We've all heard them, and a few of us even do them. You know: Eat right, exercise, watch your weight, and all that. Unless you live under a rock, you can't miss hearing this message in America. The message is a good one, especially for Christians. Being a follower of Jesus includes being a good steward of the things He gives us, including our bodies.
But what about the other parts that make up "me"? We all have a spiritual aspect, and an intellectual one, as well. And we have our individual lives and corporate lives, too. BOth spiritually and intellectually, we are made to be with each other. So what about the church? What if we look at "we" rather than "me"? Are there things the church should be doing to promote health, as well? I think so, and they are badly needed.
What characterizes a healthy church? Many churches look at two primary indicators: "butts in the pews" and dollars in the bank. Oh, and no major fights, of course. This is success.
Using our physical bodies to illustrate, this is like saying that as long as we're getting bigger and richer, we're doing well. So we may break the scales, but that's okay: we're "growing."
But healthy growth has to do with more than mere mass. It has to do with bone development, muscle tone, cardiovascular effectiveness, and even mental and emotional maturity. Merely bigger is not necessarily better. That should be especially evident in obese America. And like people, obese churches are not healthy churches.
And then there's the matter of wealth: Does the money keep coming in? More money is good, right? But in a great many cases, the money is used mostly to support the church's lifestyle of more bloat, more obesity, and little mission. Again, not healthy.
Like size, money is not a primary indicator of health. It's one factor, but if wealth alone indicates God's pleasure and blessing, there are many in America who must be right. I'm talking about irreligious people who nevertheless claim God's approval because they are wealthy. We don't have to look far to see examples. Some are in the church. And the lifestyle of too many churches is simply to encourage more of this obscenity.
I want to be clear: I am neither anti-growth nor anti-wealth. A healthy church will generally grow in numbers, and it will also become self-supporting. But unhealthy churches can be both of those, as well.
There's a better way.
The first task of the church is to make disciples. It is to, as some have put it, to "make irreligious people into fully committed followers of Christ."
I suspect most churches would claim they are doing just that. But my question is, "How do you know it's really happening? Are you living on assumptions?" In too many cases it's the latter. Because the numbers increase and the money flows, all is well, and there is no objective measure of spiritual growth.
The folks at Willow Creek in Chicago have in the past couple years gotten some attention for undertaking extensive research into spiritual growth. They were unwilling to trust assumptions. The results, which they have published, make fascinating and surprising reading.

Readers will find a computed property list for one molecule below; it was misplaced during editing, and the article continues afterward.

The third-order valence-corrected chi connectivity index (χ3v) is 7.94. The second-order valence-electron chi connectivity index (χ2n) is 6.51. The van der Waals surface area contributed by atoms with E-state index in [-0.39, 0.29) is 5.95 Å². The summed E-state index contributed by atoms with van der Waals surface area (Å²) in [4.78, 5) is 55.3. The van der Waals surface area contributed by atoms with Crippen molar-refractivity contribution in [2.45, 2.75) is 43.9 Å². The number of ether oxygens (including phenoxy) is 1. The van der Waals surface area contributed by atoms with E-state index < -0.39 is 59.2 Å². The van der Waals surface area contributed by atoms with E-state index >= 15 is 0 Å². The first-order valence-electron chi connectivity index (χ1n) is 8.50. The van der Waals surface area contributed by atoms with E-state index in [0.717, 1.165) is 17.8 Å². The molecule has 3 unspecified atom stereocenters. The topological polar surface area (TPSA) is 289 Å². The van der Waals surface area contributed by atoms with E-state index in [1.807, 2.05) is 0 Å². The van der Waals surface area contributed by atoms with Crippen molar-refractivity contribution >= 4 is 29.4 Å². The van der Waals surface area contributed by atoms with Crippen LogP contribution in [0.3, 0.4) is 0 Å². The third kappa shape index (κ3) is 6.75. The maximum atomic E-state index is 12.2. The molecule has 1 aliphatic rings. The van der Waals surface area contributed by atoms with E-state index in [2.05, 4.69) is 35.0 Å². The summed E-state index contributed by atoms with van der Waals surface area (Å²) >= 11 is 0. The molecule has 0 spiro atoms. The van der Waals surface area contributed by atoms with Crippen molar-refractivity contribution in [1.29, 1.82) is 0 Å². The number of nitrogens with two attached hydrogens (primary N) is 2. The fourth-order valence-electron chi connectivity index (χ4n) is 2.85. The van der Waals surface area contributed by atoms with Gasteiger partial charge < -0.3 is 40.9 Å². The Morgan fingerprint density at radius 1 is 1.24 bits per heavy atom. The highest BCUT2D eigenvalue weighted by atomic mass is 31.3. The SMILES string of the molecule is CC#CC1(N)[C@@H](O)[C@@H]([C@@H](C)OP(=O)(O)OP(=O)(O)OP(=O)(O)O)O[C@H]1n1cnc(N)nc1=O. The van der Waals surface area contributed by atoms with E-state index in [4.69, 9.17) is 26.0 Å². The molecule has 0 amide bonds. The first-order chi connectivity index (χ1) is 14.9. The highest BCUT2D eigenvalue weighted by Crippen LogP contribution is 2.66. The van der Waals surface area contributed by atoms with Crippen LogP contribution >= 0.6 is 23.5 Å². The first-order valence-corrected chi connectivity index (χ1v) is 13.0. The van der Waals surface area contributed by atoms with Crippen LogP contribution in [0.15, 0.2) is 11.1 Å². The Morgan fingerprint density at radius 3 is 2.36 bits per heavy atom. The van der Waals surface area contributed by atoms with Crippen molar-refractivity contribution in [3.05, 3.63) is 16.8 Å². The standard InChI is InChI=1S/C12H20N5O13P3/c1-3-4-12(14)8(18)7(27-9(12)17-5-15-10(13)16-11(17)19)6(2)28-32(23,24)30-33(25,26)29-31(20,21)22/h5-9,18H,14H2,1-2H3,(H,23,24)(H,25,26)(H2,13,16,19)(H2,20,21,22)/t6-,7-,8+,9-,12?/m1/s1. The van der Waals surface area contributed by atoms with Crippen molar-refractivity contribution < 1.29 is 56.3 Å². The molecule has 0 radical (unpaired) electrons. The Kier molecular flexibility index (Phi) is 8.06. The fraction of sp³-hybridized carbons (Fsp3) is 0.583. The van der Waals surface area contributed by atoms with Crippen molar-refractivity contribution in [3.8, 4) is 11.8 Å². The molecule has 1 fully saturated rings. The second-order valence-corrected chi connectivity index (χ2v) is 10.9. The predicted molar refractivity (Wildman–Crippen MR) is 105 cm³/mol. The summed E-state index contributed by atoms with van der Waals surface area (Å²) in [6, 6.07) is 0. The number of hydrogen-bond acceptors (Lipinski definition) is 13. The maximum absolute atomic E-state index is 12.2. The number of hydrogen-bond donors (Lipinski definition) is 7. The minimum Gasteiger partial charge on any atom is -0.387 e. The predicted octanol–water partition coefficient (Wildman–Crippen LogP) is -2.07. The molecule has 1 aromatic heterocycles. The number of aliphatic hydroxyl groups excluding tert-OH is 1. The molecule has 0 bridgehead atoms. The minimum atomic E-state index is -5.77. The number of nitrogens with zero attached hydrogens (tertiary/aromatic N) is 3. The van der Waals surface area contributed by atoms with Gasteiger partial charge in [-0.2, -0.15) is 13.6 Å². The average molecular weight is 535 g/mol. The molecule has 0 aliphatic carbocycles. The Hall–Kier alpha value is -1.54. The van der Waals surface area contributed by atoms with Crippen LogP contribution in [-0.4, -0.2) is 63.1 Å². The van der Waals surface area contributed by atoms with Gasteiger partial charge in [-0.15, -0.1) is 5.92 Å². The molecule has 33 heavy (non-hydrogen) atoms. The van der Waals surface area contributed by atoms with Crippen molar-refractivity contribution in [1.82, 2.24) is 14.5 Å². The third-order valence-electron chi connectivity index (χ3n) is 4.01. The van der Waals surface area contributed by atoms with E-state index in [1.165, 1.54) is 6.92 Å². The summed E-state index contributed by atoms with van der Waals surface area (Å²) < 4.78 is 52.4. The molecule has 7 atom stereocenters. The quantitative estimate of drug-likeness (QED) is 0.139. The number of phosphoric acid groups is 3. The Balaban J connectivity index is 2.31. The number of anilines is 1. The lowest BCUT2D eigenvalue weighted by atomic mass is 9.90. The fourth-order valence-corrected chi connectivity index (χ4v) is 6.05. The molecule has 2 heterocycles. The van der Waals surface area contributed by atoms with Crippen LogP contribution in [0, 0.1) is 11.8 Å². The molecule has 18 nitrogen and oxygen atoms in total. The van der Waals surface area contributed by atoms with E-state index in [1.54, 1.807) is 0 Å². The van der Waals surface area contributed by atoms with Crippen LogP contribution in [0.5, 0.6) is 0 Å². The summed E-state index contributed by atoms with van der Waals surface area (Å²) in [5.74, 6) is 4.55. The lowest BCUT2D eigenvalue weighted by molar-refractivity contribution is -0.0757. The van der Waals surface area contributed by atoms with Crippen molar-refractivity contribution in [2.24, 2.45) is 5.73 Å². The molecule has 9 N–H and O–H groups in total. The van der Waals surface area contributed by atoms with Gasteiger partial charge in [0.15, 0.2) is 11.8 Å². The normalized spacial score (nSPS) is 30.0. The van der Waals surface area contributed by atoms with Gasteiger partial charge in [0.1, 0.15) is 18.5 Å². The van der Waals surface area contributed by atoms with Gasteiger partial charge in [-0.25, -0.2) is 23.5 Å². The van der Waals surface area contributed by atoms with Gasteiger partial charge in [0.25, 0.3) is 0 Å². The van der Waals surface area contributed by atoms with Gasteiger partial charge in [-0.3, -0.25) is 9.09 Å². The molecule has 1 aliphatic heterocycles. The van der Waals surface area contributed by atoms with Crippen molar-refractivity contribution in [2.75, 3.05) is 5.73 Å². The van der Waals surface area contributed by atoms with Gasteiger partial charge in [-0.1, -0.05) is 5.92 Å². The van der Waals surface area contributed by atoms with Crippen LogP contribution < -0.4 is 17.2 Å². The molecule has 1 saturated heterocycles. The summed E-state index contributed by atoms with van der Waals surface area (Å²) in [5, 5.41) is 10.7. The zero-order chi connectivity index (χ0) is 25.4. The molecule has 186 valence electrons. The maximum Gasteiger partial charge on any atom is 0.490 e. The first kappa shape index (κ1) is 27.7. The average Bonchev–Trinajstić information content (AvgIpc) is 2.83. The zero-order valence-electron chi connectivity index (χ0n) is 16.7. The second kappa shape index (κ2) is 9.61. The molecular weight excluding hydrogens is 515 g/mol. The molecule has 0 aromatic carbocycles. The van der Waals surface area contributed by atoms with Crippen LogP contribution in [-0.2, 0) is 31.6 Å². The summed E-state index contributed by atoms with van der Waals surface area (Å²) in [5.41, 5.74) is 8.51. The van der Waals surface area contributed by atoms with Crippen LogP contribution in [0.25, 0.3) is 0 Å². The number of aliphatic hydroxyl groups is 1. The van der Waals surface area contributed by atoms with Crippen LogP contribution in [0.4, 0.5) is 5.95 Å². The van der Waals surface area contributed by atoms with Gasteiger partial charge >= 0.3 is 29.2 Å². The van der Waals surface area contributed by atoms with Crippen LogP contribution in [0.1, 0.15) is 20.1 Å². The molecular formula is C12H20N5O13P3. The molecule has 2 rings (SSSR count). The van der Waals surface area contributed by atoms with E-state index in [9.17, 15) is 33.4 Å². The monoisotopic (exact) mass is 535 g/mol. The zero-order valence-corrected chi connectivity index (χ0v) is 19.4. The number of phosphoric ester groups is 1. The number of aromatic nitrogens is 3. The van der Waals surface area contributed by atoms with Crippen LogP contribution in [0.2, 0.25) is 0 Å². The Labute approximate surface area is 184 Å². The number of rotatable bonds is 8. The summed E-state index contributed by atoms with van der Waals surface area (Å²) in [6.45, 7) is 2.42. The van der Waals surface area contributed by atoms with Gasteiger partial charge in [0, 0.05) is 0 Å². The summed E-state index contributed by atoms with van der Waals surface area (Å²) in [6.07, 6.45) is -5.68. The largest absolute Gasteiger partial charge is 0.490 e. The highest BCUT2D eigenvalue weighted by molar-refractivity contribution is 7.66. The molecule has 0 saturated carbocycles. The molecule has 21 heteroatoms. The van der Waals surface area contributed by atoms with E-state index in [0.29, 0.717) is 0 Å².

Fascinating because they talk about us, giving us a more objective look at our collective health. Surprising because of the unexpected results. The results brought major changes in Willow Creek's approach to discipleship. But "facts are our friends," and in an undertaking as important as this, operating on assumptions should be unthinkable.
Here's one indicator of the problem: I once recommended a book on stages of spiritual growth to two congregational leaders. One expressed interest, took the book, and promptly forgot about it. It is probably still unread. The other openly scoffed.
Can a church be healthy, fulfilling the mission of our God while operating on assumptions, or in the latter case, even arrogance?
A church may have many worthy outreach ministries, and see good things happening. But unless there is an intentional, carefully planned approach to discipleship, the end result is social work.
In every church, there are those who long for more depth and meat in their spiritual lives. They want to grow, which is a sign of health. But when the "discipleship" consists of random superficial "discussions" on a Bible passage, led by whomever happens to get the nod that week, is it a surprise that there is no deep growth?
Worse, can it be good that those who express frustration with the lack of "meat" in the discipleship diet are told, "Well, you know, every church has people like you. I hope some day you find what you're looking for." As if people longing for depth and intimacy with God were nothing more than malcontents.
This response is not uncommon, sadly, though some churches are more blatant about it than others. Can this possibly be healthy? Is the leadership being faithful to their responsibility before God and the people?
This situation grieves me. These leaders take their people to dry wells, places with no life. What happens then? They seem content with a church of spiritual babies, people unchallenged and uncaring about truly following Jesus in deeper, sacrificial ways, people who ask no questions. But the "leaders" in these churches will answer to God for their care of the people. What then?
This appalling situation grieves and angers me, and I wonder what God thinks of it.